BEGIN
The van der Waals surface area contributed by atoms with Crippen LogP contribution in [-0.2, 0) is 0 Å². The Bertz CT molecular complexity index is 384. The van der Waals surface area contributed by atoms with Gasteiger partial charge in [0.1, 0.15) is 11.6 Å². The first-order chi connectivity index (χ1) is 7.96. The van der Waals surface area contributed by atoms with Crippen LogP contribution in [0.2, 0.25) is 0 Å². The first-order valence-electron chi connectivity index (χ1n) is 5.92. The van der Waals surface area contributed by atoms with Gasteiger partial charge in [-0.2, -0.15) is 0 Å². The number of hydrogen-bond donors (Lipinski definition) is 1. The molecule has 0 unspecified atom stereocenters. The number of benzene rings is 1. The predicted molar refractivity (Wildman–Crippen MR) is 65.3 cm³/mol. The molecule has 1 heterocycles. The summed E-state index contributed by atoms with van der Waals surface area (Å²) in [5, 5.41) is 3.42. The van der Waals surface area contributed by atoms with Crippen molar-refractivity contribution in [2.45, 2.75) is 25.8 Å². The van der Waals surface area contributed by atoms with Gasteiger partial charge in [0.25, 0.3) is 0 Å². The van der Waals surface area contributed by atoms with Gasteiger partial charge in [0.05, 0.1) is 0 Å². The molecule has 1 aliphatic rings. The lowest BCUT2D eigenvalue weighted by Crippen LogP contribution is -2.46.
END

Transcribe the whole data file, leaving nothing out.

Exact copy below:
The van der Waals surface area contributed by atoms with Crippen LogP contribution in [-0.2, 0) is 0 Å². The Bertz CT molecular complexity index is 384. The van der Waals surface area contributed by atoms with Gasteiger partial charge in [0.1, 0.15) is 11.6 Å². The first-order chi connectivity index (χ1) is 7.96. The van der Waals surface area contributed by atoms with Crippen LogP contribution in [0.2, 0.25) is 0 Å². The first-order valence-electron chi connectivity index (χ1n) is 5.92. The van der Waals surface area contributed by atoms with Gasteiger partial charge in [-0.2, -0.15) is 0 Å². The number of hydrogen-bond donors (Lipinski definition) is 1. The molecule has 0 unspecified atom stereocenters. The number of benzene rings is 1. The predicted molar refractivity (Wildman–Crippen MR) is 65.3 cm³/mol. The molecule has 1 heterocycles. The summed E-state index contributed by atoms with van der Waals surface area (Å²) in [5, 5.41) is 3.42. The van der Waals surface area contributed by atoms with Crippen molar-refractivity contribution in [2.45, 2.75) is 25.8 Å². The van der Waals surface area contributed by atoms with Gasteiger partial charge in [0.25, 0.3) is 0 Å². The van der Waals surface area contributed by atoms with Gasteiger partial charge in [0.05, 0.1) is 0 Å². The molecule has 1 aliphatic rings. The lowest BCUT2D eigenvalue weighted by Crippen LogP contribution is -2.46.